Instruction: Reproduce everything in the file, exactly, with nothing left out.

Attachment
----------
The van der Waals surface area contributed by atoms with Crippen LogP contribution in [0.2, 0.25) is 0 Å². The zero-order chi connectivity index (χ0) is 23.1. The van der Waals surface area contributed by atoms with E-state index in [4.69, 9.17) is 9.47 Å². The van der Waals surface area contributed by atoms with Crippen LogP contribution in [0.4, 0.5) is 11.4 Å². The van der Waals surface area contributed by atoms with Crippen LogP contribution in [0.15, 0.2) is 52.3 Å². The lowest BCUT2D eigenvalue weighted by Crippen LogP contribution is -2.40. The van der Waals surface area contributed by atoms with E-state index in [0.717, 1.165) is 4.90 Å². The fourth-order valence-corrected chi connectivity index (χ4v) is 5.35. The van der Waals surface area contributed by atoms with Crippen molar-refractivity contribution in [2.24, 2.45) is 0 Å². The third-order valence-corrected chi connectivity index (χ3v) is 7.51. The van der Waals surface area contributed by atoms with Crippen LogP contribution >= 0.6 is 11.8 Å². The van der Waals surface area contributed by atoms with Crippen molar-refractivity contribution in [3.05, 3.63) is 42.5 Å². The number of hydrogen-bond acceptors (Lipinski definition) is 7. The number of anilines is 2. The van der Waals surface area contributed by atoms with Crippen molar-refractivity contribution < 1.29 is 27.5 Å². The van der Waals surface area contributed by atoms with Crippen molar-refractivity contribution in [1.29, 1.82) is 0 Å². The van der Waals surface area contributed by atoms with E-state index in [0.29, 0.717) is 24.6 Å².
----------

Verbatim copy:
The van der Waals surface area contributed by atoms with Crippen LogP contribution in [0.2, 0.25) is 0 Å². The zero-order chi connectivity index (χ0) is 23.1. The van der Waals surface area contributed by atoms with E-state index in [4.69, 9.17) is 9.47 Å². The van der Waals surface area contributed by atoms with Crippen LogP contribution in [0.4, 0.5) is 11.4 Å². The van der Waals surface area contributed by atoms with Crippen LogP contribution in [0.15, 0.2) is 52.3 Å². The lowest BCUT2D eigenvalue weighted by Crippen LogP contribution is -2.40. The van der Waals surface area contributed by atoms with E-state index in [0.717, 1.165) is 4.90 Å². The fourth-order valence-corrected chi connectivity index (χ4v) is 5.35. The van der Waals surface area contributed by atoms with Crippen molar-refractivity contribution in [2.24, 2.45) is 0 Å². The third-order valence-corrected chi connectivity index (χ3v) is 7.51. The van der Waals surface area contributed by atoms with Crippen LogP contribution >= 0.6 is 11.8 Å². The van der Waals surface area contributed by atoms with Crippen molar-refractivity contribution in [3.05, 3.63) is 42.5 Å². The number of hydrogen-bond acceptors (Lipinski definition) is 7. The number of anilines is 2. The van der Waals surface area contributed by atoms with Crippen molar-refractivity contribution < 1.29 is 27.5 Å². The van der Waals surface area contributed by atoms with Crippen molar-refractivity contribution in [1.29, 1.82) is 0 Å². The van der Waals surface area contributed by atoms with E-state index in [0.29, 0.717) is 24.6 Å².